The Bride’s mother is Juana, excellently played by actress Maria Telón. She is teaching her daughter how to be a good wife. 

Manuel, the father, played by Manuel Manuel Antún, is hard-working, righteous, and honest.

French Poster

Living as in John Huston’s “Under the Volcano,” mother and daughter participate in an ancient Mayan ceremony.

Some of those rituals are reminiscent of the big Hollywood epic movies set in the Pacific Islands, Hawaii, Africa, and South America, where the spectacular landscape and human tragedy blend together with captivating and hypnotic images conveying deep emotions.

The groom is Ignacio, “El Capataz” (the person in charge of the fields), and actor Justo Lorenzo plays him as a low-essential character who, without raising his voice, takes advantage of the starving farmers, the girl and her family. He represents a continuation of a classicist system that oppresses the vulnerable people of Guatemala. 

Human exploitation has been going on for centuries, not only in Mayan communities but also in other isolated parts of the World. 
With such conditions, it is hard to have dreams — there is no dreaming in this town when the World is against you. 

The little money they earn harvesting coffee is spent on food and getting drunk. People struggle to survive in this environment — reaching for dreams is not an option. 

Maria’s dream is to go to the big city and follow El Pepe (Marvin Coroy) to the United States, but destiny and her condition as a Mayan woman will play a significant role in crushing her dreams.

El Pepe is a young boy who likes Maria, enjoys the moment, and takes advantage of any situation. He is the only one to have lived in the United States and longs to return. 

Maria sarcastically tells Pepe (in Mayan): “You better start learning Spanish before learning English.”

In “Ixcanul,” the sub-theme is migration. In Guatemala, young people want to emigrate to the United States for a better future and sometimes to save their lives — older people stay.

This is not a movie about migration, but it has a strong relation to other great films on the subject: “La Jaula de Oro” “El Norte,” “Sin Nombre,” “Buen Día, Ramón,” “Bread and Roses,” “A Better Life,” “Frozen River,” “Journey of Hope,” “In This World,” “Al otro lado,” “Under the Same Moon-La misma luna,” “Dirty Pretty Things,” and this year the Cannes Palm d’Or winner Jacques Audiard’s “Dheepan.”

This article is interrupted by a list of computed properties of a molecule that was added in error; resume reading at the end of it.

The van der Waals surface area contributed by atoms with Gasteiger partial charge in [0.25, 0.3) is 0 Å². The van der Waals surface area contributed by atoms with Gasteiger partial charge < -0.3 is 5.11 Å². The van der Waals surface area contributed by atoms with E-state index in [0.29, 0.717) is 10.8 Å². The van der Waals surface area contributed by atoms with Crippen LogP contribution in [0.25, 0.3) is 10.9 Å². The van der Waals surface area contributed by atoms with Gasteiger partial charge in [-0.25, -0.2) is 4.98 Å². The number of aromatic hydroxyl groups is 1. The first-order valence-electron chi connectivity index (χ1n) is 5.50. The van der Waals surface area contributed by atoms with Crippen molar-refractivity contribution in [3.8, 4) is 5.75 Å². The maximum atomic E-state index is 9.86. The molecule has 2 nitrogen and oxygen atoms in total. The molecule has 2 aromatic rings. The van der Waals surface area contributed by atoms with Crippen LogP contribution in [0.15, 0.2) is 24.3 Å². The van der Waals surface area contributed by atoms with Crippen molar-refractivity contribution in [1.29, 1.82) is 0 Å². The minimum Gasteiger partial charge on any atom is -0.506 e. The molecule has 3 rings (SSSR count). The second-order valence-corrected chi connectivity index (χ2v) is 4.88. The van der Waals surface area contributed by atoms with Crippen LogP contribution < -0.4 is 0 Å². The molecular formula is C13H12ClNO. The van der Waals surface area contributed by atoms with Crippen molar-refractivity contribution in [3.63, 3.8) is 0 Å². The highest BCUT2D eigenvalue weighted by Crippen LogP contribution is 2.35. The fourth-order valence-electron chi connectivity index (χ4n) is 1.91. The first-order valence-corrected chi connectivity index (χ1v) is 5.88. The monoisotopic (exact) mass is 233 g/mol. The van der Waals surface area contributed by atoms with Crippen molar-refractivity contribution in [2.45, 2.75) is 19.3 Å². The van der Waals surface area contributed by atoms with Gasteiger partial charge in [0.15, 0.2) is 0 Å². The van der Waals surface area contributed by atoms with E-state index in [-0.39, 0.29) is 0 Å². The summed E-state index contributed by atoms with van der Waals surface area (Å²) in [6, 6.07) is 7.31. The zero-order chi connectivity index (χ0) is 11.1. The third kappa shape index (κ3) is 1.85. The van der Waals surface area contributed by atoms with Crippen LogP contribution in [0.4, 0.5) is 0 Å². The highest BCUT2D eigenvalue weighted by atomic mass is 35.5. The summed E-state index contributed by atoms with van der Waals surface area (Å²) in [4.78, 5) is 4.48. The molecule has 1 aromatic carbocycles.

When their lives are at risk, the language barrier makes them Lost in Translation. 

In their community, everyone speaks Mayan, but in the big city, no one else does. Ignacio is the only bilingual person translating what is convenient to him, betraying his own people.

The transcendence of “Ixcanul” further connects community, family values, hard-working people, traditions, emotions, and beliefs. 

“Ixcanul” reflects the hunger for justice the Guatemalan people have. Maria and her Mayan community deserve to be treated with fairness.

It also shows the poverty and the oppression of the indigenous communities, victims of the abuse of authority by their own government. 

They deserve justice and respect from the rest of the World.
First-time writer/director Jayro Bustamante can maintain the same narrative style throughout the entire film, masterfully done, leaving out the melodramatic moments with no regrets. 

Jayro Bustamante director of Ixcanul, Guatemala. Photo by Jose A Hermosillo, Copyrights 2015 

Jayro does not show Maria as a victim nor a heroine—she is an intelligent girl who follows her instincts and tries to overcome adversity by believing in the importance of life and, above all, in the truth, even though the price she has to pay is exceptionally high for the valuable lesson.

Jayro Bustamante director of Ixcanul, Guatemala. Film critic Jose A Hermosillo, Copyrights 2015

An underlying biblical reference is noticeable: Maria is the Virgin Mary, El Pepe is a nickname for Jose or Joseph, Ignacio becomes Judas, and baby Jesus still needs to be found. 

The film also reflects, on a minor scale, the recent political turmoil in Guatemala, which has escalated fast to an unprecedented level to bring down the corrupt government. 

The Guatemala/France coproduction wins the Silver Bear in Berlin, the Blue Angel in Slovakia, the Best Ibero-American Film, and the Best Director of the Guadalajara International Film Festival. More awards are expected, including Oscar® and Golden Globe nominations, making “Ixcanul” the most awarded film in Guatemala’s history. 

“Ixcanul” is an impeccable work of art with exceptional craft, extraordinary beauty, and an enduring story. 

The terrific performances make “Ixcanul” a solid contender to reach for one of the five nominated films for Best Foreign Language this year.

“Ixcanul” was the best film at The Guadalajara International Film Festival in Los Angeles (FICG in LA). Its beauty kept us talking for a while after we saw the movie.

Ixcanul/Volcano, trailer

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Copyright © 2015 Festival in LA